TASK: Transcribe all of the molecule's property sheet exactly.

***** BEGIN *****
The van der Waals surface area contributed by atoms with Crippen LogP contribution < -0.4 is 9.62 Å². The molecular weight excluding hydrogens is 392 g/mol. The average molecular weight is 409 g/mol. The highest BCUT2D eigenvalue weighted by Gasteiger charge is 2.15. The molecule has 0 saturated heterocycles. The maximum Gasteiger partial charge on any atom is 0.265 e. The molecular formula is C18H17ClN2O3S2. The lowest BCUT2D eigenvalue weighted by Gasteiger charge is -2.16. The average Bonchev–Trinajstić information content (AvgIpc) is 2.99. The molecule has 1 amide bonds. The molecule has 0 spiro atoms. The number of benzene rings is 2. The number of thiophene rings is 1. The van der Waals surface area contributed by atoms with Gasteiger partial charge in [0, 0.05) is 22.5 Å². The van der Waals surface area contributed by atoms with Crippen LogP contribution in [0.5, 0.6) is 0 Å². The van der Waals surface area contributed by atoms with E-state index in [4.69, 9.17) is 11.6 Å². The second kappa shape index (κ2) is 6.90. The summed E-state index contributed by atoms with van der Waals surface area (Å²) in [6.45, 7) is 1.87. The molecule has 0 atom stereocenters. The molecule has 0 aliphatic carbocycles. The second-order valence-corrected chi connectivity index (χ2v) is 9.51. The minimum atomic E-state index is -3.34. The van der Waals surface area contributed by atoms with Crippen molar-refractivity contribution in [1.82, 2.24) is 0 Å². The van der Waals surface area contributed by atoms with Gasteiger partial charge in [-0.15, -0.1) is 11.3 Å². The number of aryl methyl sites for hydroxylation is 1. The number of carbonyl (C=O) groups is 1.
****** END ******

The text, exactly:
The van der Waals surface area contributed by atoms with Crippen LogP contribution < -0.4 is 9.62 Å². The molecular weight excluding hydrogens is 392 g/mol. The average molecular weight is 409 g/mol. The highest BCUT2D eigenvalue weighted by Gasteiger charge is 2.15. The molecule has 0 saturated heterocycles. The maximum Gasteiger partial charge on any atom is 0.265 e. The molecular formula is C18H17ClN2O3S2. The lowest BCUT2D eigenvalue weighted by Gasteiger charge is -2.16. The average Bonchev–Trinajstić information content (AvgIpc) is 2.99. The molecule has 1 amide bonds. The molecule has 0 spiro atoms. The number of benzene rings is 2. The number of thiophene rings is 1. The van der Waals surface area contributed by atoms with Gasteiger partial charge in [0, 0.05) is 22.5 Å². The van der Waals surface area contributed by atoms with Crippen LogP contribution in [0.5, 0.6) is 0 Å². The van der Waals surface area contributed by atoms with E-state index in [4.69, 9.17) is 11.6 Å². The second kappa shape index (κ2) is 6.90. The summed E-state index contributed by atoms with van der Waals surface area (Å²) in [6.45, 7) is 1.87. The molecule has 0 atom stereocenters. The molecule has 0 aliphatic carbocycles. The second-order valence-corrected chi connectivity index (χ2v) is 9.51. The minimum atomic E-state index is -3.34. The van der Waals surface area contributed by atoms with Crippen molar-refractivity contribution in [1.82, 2.24) is 0 Å². The van der Waals surface area contributed by atoms with Gasteiger partial charge in [-0.15, -0.1) is 11.3 Å². The number of aryl methyl sites for hydroxylation is 1. The number of carbonyl (C=O) groups is 1.